MILLPORT, Ohio – 2004 left veteran weather watcher Edwin R. Copeland scratching his head. And Copeland, whose family has been official U.S. weather observers for 112 years, thought he had seen it all before. He was wrong.
“The year 2004 will go down with the most unusual weather, local and worldwide,” Copeland said.
Record rainfall. Last year was the wettest ever recorded at Copeland’s southern Columbiana County post. He measured 56.91 inches of rain in 2004, well above the average of 36.62 inches and surpassing the previous record set in 1898 of 51.10 inches of annual rainfall.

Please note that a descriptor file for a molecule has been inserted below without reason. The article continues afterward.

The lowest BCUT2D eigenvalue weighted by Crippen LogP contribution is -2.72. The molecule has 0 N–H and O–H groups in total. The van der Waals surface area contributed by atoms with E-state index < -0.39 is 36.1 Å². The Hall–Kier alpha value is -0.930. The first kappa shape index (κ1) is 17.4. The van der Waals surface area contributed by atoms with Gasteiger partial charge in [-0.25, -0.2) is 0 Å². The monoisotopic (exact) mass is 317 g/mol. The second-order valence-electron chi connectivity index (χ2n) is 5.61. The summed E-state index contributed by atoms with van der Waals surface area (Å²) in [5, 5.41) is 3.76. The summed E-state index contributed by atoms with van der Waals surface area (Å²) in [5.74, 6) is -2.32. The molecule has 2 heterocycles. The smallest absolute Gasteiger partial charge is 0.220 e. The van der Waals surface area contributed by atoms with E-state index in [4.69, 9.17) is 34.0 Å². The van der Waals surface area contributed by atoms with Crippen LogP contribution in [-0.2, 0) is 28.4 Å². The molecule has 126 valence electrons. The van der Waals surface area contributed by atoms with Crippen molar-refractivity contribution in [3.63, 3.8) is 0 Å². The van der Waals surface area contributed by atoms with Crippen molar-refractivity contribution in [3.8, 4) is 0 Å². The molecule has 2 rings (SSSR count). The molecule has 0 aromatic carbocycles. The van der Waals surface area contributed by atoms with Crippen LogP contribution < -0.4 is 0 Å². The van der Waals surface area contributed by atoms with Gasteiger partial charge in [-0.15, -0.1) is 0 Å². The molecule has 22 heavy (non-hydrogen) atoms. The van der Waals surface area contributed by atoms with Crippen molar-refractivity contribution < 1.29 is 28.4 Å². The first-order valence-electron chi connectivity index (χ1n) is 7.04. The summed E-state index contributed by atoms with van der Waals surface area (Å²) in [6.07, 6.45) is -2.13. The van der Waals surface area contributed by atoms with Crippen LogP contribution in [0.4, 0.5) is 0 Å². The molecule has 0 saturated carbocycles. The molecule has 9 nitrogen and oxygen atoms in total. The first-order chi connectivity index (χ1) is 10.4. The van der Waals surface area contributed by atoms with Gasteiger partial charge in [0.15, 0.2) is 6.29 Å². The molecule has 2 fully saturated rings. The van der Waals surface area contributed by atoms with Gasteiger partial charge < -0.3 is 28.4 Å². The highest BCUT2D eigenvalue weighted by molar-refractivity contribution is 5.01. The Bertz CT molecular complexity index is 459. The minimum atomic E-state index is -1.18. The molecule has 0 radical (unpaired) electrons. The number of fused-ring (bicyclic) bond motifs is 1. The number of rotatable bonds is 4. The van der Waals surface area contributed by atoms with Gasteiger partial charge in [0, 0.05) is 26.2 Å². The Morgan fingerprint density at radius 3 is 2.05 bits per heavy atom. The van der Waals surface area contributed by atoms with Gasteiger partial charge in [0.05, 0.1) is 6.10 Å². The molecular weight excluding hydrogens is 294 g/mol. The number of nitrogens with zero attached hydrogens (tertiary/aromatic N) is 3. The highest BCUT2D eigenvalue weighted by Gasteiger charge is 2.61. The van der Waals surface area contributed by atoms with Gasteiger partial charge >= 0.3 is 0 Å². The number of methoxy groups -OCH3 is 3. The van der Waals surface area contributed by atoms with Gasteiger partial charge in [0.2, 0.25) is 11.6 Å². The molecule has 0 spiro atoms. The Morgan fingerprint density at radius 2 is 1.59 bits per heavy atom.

It rained 15 more days than normal. The most rain fell in August, when Copeland measured 8.05 inches of rain.
Copeland measured three of the largest rainfalls in a 24-hour period ever recorded at his station. The largest rainfall in 24 hours was 4.8 inches Sept. 9, but he said rain north of his station “was much larger.”
“No one would ever think of Hanoverton and Kensington having two floods just 10 days apart,” Copeland added.
The moisture didn’t translate into snowfall, as Copeland recorded only 28.5 inches of snow last year, compared to the average at his station of 30 inches.
Not so cold and not so hot. Copeland also recorded only four nights with temperatures falling below zero. The coldest night was minus 9 degrees Jan. 16. The year’s warmest day came July 8, when the mercury hit 90 degrees, the only day of the year with temperatures in the 90s.
The average temperature was 50.4 degrees, compared to the average of 48.6 degrees.
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